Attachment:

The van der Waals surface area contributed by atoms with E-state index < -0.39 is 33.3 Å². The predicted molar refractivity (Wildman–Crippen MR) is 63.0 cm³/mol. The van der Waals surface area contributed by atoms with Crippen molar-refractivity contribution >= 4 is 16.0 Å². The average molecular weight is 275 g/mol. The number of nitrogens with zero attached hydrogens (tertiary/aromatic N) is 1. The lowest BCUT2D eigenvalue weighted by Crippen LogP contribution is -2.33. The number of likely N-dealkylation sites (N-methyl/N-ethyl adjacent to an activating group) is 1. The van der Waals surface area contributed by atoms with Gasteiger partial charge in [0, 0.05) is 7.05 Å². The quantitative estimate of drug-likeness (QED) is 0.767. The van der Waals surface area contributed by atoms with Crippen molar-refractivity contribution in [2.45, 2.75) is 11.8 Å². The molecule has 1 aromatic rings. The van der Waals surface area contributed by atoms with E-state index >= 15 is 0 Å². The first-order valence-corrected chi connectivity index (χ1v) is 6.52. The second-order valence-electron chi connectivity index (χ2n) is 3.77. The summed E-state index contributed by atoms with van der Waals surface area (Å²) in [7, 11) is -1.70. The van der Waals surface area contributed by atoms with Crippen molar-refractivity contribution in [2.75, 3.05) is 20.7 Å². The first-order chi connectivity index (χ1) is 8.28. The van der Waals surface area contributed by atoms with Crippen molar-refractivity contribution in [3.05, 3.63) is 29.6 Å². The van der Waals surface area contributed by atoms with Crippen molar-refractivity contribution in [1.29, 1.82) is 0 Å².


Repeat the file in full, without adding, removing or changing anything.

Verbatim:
The van der Waals surface area contributed by atoms with E-state index < -0.39 is 33.3 Å². The predicted molar refractivity (Wildman–Crippen MR) is 63.0 cm³/mol. The van der Waals surface area contributed by atoms with Crippen molar-refractivity contribution >= 4 is 16.0 Å². The average molecular weight is 275 g/mol. The number of nitrogens with zero attached hydrogens (tertiary/aromatic N) is 1. The lowest BCUT2D eigenvalue weighted by Crippen LogP contribution is -2.33. The number of likely N-dealkylation sites (N-methyl/N-ethyl adjacent to an activating group) is 1. The van der Waals surface area contributed by atoms with Gasteiger partial charge in [0, 0.05) is 7.05 Å². The quantitative estimate of drug-likeness (QED) is 0.767. The van der Waals surface area contributed by atoms with Crippen molar-refractivity contribution in [2.45, 2.75) is 11.8 Å². The molecule has 1 aromatic rings. The van der Waals surface area contributed by atoms with E-state index >= 15 is 0 Å². The first-order valence-corrected chi connectivity index (χ1v) is 6.52. The second-order valence-electron chi connectivity index (χ2n) is 3.77. The summed E-state index contributed by atoms with van der Waals surface area (Å²) in [7, 11) is -1.70. The van der Waals surface area contributed by atoms with Crippen molar-refractivity contribution in [2.75, 3.05) is 20.7 Å². The first-order chi connectivity index (χ1) is 8.28. The van der Waals surface area contributed by atoms with Crippen molar-refractivity contribution in [3.05, 3.63) is 29.6 Å². The van der Waals surface area contributed by atoms with Crippen molar-refractivity contribution in [1.29, 1.82) is 0 Å².